Read Marco Vichi - Inspector Bordelli 04 - Death in Florence Online

Authors: Marco Vichi

Tags: #Mystery: Thriller - Inspector - Flood - Florence Italy

Marco Vichi - Inspector Bordelli 04 - Death in Florence

Marco Vichi - Inspector Bordelli 04 - Death in Florence
Inspector Bordelli [4]
Marco Vichi
Hodder Stoughton (2009)
Tags:
Mystery: Thriller - Inspector - Flood - Florence Italy
Mystery: Thriller - Inspector - Flood - Florence Italyttt
Florence, October 1966. The rain is never-ending. When a young boy vanishes on his way home from school, the police fear the worst, and Inspector Bordelli begins an increasingly desperate investigation.
Then the flood hits. During the night of 4th November the swollen River Arno, already lapping the arches of the Ponte Vecchio, breaks its banks and overwhelms the city. Streets become rushing torrents, the force of the water sweeping away cars and trees, doors, shutters and anything else in its wake.
In the aftermath of this unimaginable tragedy, the mystery of the child's disappearance seems destined to go unsolved. But obstinate as ever, Bordelli is not prepared to give up.

Table of Contents

Also by Marco Vichi

About the Author

About the Translator

Title Page

Copyright

Epigraph

Florence, October 1966

Bordelli drove Botta …

When he parked …

‘Poor old teddy …

The inspector was …

After facing the …

The following morning …

‘Briciola!’ Rosa cried …

Giacomo’s mortal remains …

‘Let me get …

One day in …

Another long morning …

When Bordelli pulled …

After two hours …

The rain had …

Piras got back …

Saturday morning he …

All at once …

He dropped in …

When he opened …

At 8.30 sharp …

He drove down …

He’d turned out …

Early the following …

He didn’t look …

As soon as …

He woke up …

While Bordelli sleeps …

He opened an …

Long hours of …

He woke up …

He returned to …

By the time …

Bordelli woke up …

They unloaded the …

At dawn he …

By eleven he …

The instant he …

After Five Days …

‘So now you …

As he was …

He heard her …

Situation in the …

He left the …

At about one …

When Bordelli opened …

He sat alone …

He didn’t leave …

Ten Desperate Days …

Italo Signorini’s mother …

‘There, now you …

The moment he …

It was nine …

When Bordelli got …

The inspector went …

‘Are you asleep?’ …

He woke up …

Acknowledgements

Notes

Also by Marco Vichi

Death in August

Death and the Olive Grove

Death in Sardinia

About the Author

Marco Vichi was born in Florence in 1957. The author of twelve novels and two collections of short stories, he has also edited crime anthologies, written screenplays, music lyrics and for radio, written for Italian newspapers and magazines, and collaborated on and directed various projects for humanitarian causes.

There are five novels and two short stories featuring Inspector Bordelli.
Death in Sardinia
was shortlisted for the Crime Writers’ Association International Dagger 2013 in the UK, and
Death in Florence
(
Morte a Firenze
) won the Scerbanenco, Rieti, Camaiore and Azzeccagarbugli prizes in Italy. Marco Vichi lives in the Chianti region of Tuscany.

You can find out more at
www.marcovichi.it
.

About the Translator

Stephen Sartarelli is an award-winning translator. He is also the author of three books of poetry. He lives in France.

www.hodder.co.uk

First published in Great Britain in 2013 by Hodder & Stoughton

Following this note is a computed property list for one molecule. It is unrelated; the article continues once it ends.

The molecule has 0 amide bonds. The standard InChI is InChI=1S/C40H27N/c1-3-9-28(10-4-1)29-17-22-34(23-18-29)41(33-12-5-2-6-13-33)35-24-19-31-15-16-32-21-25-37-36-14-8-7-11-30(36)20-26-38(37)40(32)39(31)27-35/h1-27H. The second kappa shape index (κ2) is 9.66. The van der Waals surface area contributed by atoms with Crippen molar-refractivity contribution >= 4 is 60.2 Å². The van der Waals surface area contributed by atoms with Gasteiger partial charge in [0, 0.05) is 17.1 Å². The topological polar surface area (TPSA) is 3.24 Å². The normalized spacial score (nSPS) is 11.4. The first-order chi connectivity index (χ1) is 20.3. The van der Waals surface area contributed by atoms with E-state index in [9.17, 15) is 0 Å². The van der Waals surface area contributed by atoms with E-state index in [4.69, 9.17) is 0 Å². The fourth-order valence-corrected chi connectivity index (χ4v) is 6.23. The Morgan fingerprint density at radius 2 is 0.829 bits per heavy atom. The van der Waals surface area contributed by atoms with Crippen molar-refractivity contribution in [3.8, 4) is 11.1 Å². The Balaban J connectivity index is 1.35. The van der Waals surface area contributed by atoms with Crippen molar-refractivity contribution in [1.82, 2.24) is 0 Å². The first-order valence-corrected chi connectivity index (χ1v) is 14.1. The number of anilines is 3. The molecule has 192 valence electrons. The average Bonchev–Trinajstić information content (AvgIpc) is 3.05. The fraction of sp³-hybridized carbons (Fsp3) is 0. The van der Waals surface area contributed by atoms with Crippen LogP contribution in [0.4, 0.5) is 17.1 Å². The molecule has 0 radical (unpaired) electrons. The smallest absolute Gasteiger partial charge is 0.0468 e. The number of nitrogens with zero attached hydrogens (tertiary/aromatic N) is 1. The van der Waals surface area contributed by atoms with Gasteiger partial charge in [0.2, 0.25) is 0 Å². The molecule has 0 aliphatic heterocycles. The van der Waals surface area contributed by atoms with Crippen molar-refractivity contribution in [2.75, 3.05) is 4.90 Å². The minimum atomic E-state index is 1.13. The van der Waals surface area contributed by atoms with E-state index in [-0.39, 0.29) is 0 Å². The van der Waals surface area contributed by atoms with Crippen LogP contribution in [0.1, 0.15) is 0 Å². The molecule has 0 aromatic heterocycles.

An Hachette UK company

Copyright © Ugo Guanda Editore, S.p.A., Parma 2009

Translation copyright © Stephen Sartarelli 2013

The right of Marco Vichi to be identified as the Author of the Work has been asserted by him in accordance with the Copyright, Designs and Patents Act 1988.

All rights reserved.
No part of this publication may be reproduced, stored in a retrieval system, or transmitted, in any form or by any means without the prior written permission of the publisher, nor be otherwise circulated in any form of binding or cover other than that in which it is published and without a similar condition being imposed on the subsequent purchaser.

All characters in this publication are fictitious and any resemblance to real persons, living or dead is purely coincidental.

A CIP catalogue record for this title is available from the British Library

Ebook ISBN 9781444712315

Hardback ISBN 9781444712292

Hodder & Stoughton Ltd

338 Euston Road

London NW1 3BH

www.hodder.co.uk

‘What about Christ?’ my mother asked. ‘He saved us from corruption.’

‘He died for no reason,’ I said. ‘His sacrifice didn’t change anything. The good save themselves, but nothing can be done for the wicked. And man is wicked.’

Malaparte

Florence, October 1966

Still half asleep, he reached out with one hand, seeking Elvira’s warm body, but encountered only coarse linen sheets. Then he remembered that she was gone. He rolled on to his back and stared into the darkness. Another woman had entered his life and then left in a hurry, like a bullet through flesh. Perhaps the right woman for him would not be born for another hundred years, or else she was born a long time ago and had already lived and died. Whatever the case, they would never meet.

Every time he found himself alone again, an unknown world appeared before him, in need of rebuilding. It was a little like being reborn, and he felt a new freedom slithering under the malaise …

What time was it? He glanced at the shutters and saw no light filtering through the slats. He felt like a wreck. The hope that the little boy would be found alive was growing slimmer by the day. Little Giacomo had vanished into nothingness five days ago. Just turned thirteen, chestnut hair, brown eyes, four foot eleven. An untroubled boy, studious and obedient. But what if he’d only run away from home? It’s normal to do silly things at age thirteen …